It has been suggested that qualitative feed restriction, such as dietary dilution to allow the birds to consume large amounts of feed without increasing their energy intake, could alleviate hunger. However, recent research demonstrates that broiler breeder welfare is not improved by using qualitative rather than quantitative feed restriction methods (Savory et al, 1996; Savory et al, 2000).
CIWF believes that the severe feed restriction necessary to maintain health and fertility of broiler breeders results in unacceptable health and welfare problems, and that the need for feed restriction should be removed by ending the use of fast-growing genotypes. This view is supported by the conclusions of the Farm Animal Welfare Council that “the problem of hunger in broiler breeders is not easy to solve with present strains of birds and is likely to get worse if selection for fast growth continues. A long-term solution is to change the genetic strains but, in any case, breeders must avoid exacerbating the problem and reduce their demand for ever increasing growth rates” (FAWC, 1998).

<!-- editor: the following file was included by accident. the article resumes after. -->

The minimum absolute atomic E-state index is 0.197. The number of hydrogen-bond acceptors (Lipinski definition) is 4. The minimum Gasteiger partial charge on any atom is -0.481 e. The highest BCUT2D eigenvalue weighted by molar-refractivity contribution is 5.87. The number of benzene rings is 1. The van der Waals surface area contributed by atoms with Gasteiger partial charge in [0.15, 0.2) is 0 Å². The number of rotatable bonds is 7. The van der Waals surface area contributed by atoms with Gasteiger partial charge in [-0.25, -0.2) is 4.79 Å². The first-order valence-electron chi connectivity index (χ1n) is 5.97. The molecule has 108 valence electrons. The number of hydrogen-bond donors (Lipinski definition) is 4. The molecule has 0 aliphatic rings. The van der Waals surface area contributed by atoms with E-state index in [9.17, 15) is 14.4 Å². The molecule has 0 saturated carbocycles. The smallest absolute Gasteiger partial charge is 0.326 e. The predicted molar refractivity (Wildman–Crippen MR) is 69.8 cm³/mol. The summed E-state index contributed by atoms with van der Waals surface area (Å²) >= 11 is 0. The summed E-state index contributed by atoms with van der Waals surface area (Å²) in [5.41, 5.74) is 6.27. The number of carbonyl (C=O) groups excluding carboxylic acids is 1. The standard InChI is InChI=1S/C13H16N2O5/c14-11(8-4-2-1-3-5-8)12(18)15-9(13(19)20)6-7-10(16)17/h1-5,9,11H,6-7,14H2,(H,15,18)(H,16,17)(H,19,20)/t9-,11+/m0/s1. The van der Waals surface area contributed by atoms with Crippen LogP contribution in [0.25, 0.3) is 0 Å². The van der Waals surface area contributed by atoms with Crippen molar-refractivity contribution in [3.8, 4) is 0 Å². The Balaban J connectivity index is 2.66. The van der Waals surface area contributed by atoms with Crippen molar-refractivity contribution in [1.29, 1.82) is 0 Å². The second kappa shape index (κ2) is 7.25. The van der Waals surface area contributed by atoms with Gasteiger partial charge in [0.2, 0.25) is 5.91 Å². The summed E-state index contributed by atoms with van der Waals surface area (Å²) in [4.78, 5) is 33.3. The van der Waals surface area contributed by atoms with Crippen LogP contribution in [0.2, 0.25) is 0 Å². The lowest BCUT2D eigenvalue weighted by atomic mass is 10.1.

The March 2000 report by the European Commission’s Scientific Committee on Animal Health and Animal Welfare (SCAHAW) states that the “chronic quantitative food restriction” to which broiler breeders are routinely subjected leads to them being “very hungry”. The SCAHAW condemned this practice stating that “the severe feed restriction…results in unacceptable welfare problems” and they insisted that “the welfare of breeding birds must be improved” (SCAHAW, 2000).